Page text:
Sometimes, things are just not meant to happen, and no matter what you do the plan gets derailed. You have to make do with what you have. In Homebodies, writer/director Yianni Warnock takes us to the outskirts of Melbourne where a man and a woman are experiencing disenchantment with their current realities. With a layered screenplay, peppered with relatable undercurrents, and marked by a uniquely sardonic tone, this dark comedy plumbs the depths of modern angst with emotional depth but also uproarious comedic beats.
A suburban couple go about their respective lives searching for connection (and disconnection) while utterly unaware of the needs and desires of the other. Alienation is explored in wild, occasionally farcical ways, but Warnock is ultimately sympathetic, showing how their profound dissatisfaction might just lead them back to each other.
Homebodies is the final part of The Despair Trilogy, a series of short films that captures men experiencing deep isolation and who unsuccessfully attempt to do something about it. In this film, our favorite of the trilogy, the addition of female counterpart allows a degree of back and forth that amplifies both perspectives and which is expertly edited. Not only does it play with our expectations and offers an enjoyable twist, but it also gives the film great pacing as it alternates between storylines—providing a variation in tone and atmosphere that keeps things fresh. The screenplay is full of sharp dialogue that sparkles on its own while filling out a more serious and deeper context. But, ultimately, it is the way Warnock handles the tone of his film that is the true marvel—treading a fine line between humor and pathos, and, of course, delivering ample satisfaction on both sides. The film works effectively on both the comedic and dramatic levels and this balance is nothing short of genius.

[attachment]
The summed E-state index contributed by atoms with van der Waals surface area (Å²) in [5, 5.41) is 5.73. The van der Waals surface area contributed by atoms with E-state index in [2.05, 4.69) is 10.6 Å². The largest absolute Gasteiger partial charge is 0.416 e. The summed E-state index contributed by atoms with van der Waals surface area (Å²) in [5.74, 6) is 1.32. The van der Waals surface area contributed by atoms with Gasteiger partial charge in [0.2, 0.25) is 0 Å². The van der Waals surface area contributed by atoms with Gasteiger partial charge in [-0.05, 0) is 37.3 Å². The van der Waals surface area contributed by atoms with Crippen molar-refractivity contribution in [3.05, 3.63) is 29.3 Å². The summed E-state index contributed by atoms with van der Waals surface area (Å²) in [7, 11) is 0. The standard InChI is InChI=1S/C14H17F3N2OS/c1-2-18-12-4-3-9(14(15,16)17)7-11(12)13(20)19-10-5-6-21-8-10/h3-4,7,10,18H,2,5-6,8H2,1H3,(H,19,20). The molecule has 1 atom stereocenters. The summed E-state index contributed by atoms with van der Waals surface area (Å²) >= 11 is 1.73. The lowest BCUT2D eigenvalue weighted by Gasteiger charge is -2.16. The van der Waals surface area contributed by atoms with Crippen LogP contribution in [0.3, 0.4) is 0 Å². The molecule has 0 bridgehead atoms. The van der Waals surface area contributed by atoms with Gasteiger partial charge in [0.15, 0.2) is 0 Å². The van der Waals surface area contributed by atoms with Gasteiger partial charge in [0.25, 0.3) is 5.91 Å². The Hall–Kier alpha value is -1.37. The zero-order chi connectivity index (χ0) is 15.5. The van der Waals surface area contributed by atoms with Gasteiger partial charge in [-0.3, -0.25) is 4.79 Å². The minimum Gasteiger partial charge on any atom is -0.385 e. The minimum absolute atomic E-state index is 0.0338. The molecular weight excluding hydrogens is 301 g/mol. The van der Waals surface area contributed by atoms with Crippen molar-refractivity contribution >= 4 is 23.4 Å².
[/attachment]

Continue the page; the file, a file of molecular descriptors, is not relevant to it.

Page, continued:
The production values are also a big asset of the film and allow the screenplay to shine. Shot on 35mm, from the very opening scene the film stands out visually. Paired with very detailed production design, we instantly know the characters through where and at what point in time they live. Some frames are simply beautifully constructed and have stayed with me. It all feels very homey while at the same time reflecting its protagonists’ state of mind. The score, that tends to be a tiny bit dramatic, surprisingly feeds into the tone. By being perfectly juxtaposed to very mundane moments or defining ones it ends up lightening the mood.
As you might be able to tell from this review, I love this film, and in my praise, I cannot overlook the performances. Sally Bourne and Shane Gardiner embody suburban ennui masterfully, with subtle affectations and a disconcerting genuineness. In most of the scenes, much is said with no spoken words at all—meaning clearly communicated simply through their eyes and the way they react to the situations they put themselves in. But the lines make it better—both Bourne and Gardiner hit the right notes, and while Bourne has funnier moments where the content of what she says is already humorous, her rendering multiplies the effect exponentially. Gardiner proves most memorable however, as one particular line he performs wraps the story and completely flips it on its head. That will stick with me.
Homebodies had its world premiere in 2016 in Clermont Ferrand, and went on to be selected at SXSW before having its online premiere under the NOWNESS flagship. Warnock is currently working on a low budget independent feature film with a similar tone, that will reunite him with Homebodies actor Shane Gardiner.